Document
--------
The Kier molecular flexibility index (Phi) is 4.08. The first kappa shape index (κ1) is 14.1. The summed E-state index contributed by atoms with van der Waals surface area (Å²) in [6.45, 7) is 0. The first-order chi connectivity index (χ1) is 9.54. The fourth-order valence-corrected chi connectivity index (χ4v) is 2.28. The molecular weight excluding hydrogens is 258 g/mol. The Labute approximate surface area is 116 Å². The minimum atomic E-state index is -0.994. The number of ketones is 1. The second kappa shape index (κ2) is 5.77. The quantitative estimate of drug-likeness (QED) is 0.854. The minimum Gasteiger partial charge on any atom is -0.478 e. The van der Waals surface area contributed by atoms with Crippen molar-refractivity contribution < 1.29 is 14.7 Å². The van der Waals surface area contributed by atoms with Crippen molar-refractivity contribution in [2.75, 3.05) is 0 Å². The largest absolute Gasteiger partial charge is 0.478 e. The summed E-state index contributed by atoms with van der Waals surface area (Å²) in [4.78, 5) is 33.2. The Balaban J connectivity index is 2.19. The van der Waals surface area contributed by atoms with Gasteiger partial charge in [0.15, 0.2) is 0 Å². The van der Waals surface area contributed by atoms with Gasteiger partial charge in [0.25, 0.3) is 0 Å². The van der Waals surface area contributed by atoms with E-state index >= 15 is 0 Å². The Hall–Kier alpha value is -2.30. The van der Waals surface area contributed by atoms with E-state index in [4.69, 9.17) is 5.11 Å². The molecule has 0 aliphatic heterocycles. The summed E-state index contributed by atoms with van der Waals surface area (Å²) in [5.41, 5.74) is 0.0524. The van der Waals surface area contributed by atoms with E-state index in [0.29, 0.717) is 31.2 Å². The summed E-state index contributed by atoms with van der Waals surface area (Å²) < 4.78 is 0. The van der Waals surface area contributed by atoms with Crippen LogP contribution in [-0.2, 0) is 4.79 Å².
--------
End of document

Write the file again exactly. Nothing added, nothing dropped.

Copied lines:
The Kier molecular flexibility index (Phi) is 4.08. The first kappa shape index (κ1) is 14.1. The summed E-state index contributed by atoms with van der Waals surface area (Å²) in [6.45, 7) is 0. The first-order chi connectivity index (χ1) is 9.54. The fourth-order valence-corrected chi connectivity index (χ4v) is 2.28. The molecular weight excluding hydrogens is 258 g/mol. The Labute approximate surface area is 116 Å². The minimum atomic E-state index is -0.994. The number of ketones is 1. The second kappa shape index (κ2) is 5.77. The quantitative estimate of drug-likeness (QED) is 0.854. The minimum Gasteiger partial charge on any atom is -0.478 e. The van der Waals surface area contributed by atoms with Crippen molar-refractivity contribution < 1.29 is 14.7 Å². The van der Waals surface area contributed by atoms with Crippen molar-refractivity contribution in [2.75, 3.05) is 0 Å². The largest absolute Gasteiger partial charge is 0.478 e. The summed E-state index contributed by atoms with van der Waals surface area (Å²) in [4.78, 5) is 33.2. The Balaban J connectivity index is 2.19. The van der Waals surface area contributed by atoms with Gasteiger partial charge in [0.15, 0.2) is 0 Å². The van der Waals surface area contributed by atoms with Gasteiger partial charge in [0.25, 0.3) is 0 Å². The van der Waals surface area contributed by atoms with E-state index >= 15 is 0 Å². The Hall–Kier alpha value is -2.30. The van der Waals surface area contributed by atoms with E-state index in [4.69, 9.17) is 5.11 Å². The molecule has 0 aliphatic heterocycles. The summed E-state index contributed by atoms with van der Waals surface area (Å²) in [5.41, 5.74) is 0.0524. The van der Waals surface area contributed by atoms with E-state index in [0.29, 0.717) is 31.2 Å². The summed E-state index contributed by atoms with van der Waals surface area (Å²) < 4.78 is 0. The van der Waals surface area contributed by atoms with Crippen LogP contribution in [-0.2, 0) is 4.79 Å².